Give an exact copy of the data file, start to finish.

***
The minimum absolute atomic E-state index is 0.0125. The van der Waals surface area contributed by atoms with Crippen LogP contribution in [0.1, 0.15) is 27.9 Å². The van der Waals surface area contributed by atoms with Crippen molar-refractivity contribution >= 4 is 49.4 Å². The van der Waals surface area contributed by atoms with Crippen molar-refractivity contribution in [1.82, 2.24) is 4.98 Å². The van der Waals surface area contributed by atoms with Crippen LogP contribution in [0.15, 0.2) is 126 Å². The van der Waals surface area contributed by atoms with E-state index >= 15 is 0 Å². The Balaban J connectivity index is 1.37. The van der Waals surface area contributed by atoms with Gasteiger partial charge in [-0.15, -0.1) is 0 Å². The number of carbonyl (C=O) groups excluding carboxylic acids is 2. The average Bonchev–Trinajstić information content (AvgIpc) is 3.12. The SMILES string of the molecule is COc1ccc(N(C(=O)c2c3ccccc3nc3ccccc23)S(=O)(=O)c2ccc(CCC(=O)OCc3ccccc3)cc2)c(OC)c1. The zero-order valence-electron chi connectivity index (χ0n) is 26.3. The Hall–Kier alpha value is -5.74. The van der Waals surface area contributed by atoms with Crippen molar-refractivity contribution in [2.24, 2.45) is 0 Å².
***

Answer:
The minimum absolute atomic E-state index is 0.0125. The van der Waals surface area contributed by atoms with Crippen LogP contribution in [0.1, 0.15) is 27.9 Å². The van der Waals surface area contributed by atoms with Crippen molar-refractivity contribution >= 4 is 49.4 Å². The van der Waals surface area contributed by atoms with Crippen molar-refractivity contribution in [1.82, 2.24) is 4.98 Å². The van der Waals surface area contributed by atoms with Crippen LogP contribution in [0.15, 0.2) is 126 Å². The van der Waals surface area contributed by atoms with E-state index >= 15 is 0 Å². The Balaban J connectivity index is 1.37. The van der Waals surface area contributed by atoms with Gasteiger partial charge in [-0.15, -0.1) is 0 Å². The number of carbonyl (C=O) groups excluding carboxylic acids is 2. The average Bonchev–Trinajstić information content (AvgIpc) is 3.12. The SMILES string of the molecule is COc1ccc(N(C(=O)c2c3ccccc3nc3ccccc23)S(=O)(=O)c2ccc(CCC(=O)OCc3ccccc3)cc2)c(OC)c1. The zero-order valence-electron chi connectivity index (χ0n) is 26.3. The Hall–Kier alpha value is -5.74. The van der Waals surface area contributed by atoms with Crippen molar-refractivity contribution in [2.24, 2.45) is 0 Å².